that left guard Andy Levitre might be one the most unheralded linemen
in the league.
Down To Four Teams
--Four teams - Indianapolis, Jacksonville, Miami
and Washington - each have a draft pick involved in the logjams of
unsigned prospects at the top of both the first (top eight players
unsigned) and third (first nine players without contracts) rounds - and
none have seemed to make much progress lately.
The first round stalemates involve so-called
"offset language" and the hurdle in the third stanza is the players'
attempts to maximize the 25-percent increases in their base salaries.
It appears that in all the cases, the negotiations won't be resolved
quickly but should be completed before training camps begin in roughly
An agent for multiple first- and third-round
picks, however, allowed this week that discussions are "slow going"
with "little movement" from the franchises involved. There were, on
Friday morning, just 32 of 253 picks who were still unsigned: 14 in the
first round, three in the second, 13 in the third and one each in the
fourth and fifth rounds. The rookie wage scale certainly has
accomplished part of its intent, in getting deals done on time, but
there could still be a straggler or two, given the slow pace in the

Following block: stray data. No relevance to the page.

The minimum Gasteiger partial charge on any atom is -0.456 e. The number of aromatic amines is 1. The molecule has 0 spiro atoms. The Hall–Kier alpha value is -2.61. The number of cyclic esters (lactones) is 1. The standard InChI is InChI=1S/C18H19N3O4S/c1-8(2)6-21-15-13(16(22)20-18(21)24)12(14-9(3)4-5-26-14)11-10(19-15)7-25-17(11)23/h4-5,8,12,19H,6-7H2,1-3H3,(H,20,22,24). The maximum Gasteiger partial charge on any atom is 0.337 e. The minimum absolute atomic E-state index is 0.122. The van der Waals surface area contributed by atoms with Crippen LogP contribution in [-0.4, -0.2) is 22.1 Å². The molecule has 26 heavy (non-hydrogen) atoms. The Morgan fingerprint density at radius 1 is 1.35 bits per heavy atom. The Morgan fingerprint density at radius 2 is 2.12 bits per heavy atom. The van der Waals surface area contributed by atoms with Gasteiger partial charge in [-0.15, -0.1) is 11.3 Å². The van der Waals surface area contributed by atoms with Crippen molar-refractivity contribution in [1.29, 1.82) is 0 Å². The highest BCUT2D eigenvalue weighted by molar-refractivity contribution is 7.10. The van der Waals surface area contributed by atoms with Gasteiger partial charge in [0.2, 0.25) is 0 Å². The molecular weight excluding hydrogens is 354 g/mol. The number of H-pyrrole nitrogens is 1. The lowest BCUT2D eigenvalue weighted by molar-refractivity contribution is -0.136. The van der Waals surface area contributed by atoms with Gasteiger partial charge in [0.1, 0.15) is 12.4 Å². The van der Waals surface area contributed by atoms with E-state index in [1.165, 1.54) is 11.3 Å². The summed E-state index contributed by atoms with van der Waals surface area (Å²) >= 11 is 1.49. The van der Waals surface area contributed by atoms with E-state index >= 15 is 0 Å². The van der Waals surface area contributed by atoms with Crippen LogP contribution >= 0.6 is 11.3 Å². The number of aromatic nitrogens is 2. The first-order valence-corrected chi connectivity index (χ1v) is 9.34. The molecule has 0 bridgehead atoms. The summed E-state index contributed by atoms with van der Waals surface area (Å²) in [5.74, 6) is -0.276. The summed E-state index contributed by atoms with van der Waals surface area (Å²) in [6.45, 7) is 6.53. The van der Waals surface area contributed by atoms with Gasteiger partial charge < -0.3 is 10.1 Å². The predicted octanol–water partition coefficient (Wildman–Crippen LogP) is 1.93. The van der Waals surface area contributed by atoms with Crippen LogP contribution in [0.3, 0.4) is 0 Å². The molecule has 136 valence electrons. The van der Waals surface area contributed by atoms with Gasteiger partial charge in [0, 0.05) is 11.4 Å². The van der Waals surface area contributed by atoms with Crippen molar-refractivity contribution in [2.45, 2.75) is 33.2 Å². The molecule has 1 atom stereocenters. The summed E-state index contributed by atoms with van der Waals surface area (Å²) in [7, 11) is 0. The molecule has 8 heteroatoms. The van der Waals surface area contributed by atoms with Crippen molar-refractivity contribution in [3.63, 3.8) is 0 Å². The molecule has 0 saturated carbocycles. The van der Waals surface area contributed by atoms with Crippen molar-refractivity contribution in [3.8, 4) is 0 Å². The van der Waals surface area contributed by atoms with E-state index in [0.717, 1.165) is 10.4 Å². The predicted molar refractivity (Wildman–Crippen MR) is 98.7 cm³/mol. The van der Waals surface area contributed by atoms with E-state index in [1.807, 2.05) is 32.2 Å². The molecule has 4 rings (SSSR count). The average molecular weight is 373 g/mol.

first and third rounds.
One of the more puzzling aspects at this late
juncture of free agency is the lack of action on unemployed veteran
kicker Ryan Longwell, released by Minnesota after the Vikings chose
Blair Walsh of Georgia in the sixth round. Longwell is a 15-year
veteran and will turn 38 next month, but he's got a lifetime conversion
rate of 83.2 percent, kicks off and should at least be on the "short
list" of a few teams. ...
There is a glut of veteran free agent punters - Jason Baker, Brad
Maynard, Mat McBriar, Daniel Sepulveda and Matt Turk - whose names are
on the speed dials of a few personnel directors should their teams
struggle in camp or preseason. ...
With only about three weeks until The Opening of camp, there has been
no progress, and, in fact, very little negotiation, toward a resolution
of wide receiver Mike Wallace's contract situation in Pittsburgh. ...
Despite the aforementioned concerns at cornerback, there has been
little talk so far among the Bucs' staff about moving Ronde Barber back
outside. The 15-year veteran is slated to move to free safety in 2012
and worked very little at corner in "base" situations in the spring.
Moving him back to cornerback probably remains a possibility, but not
until the team's off-field issues at the position are resolved, and not
until coaches have a chance in camp to evaluate some other players. ...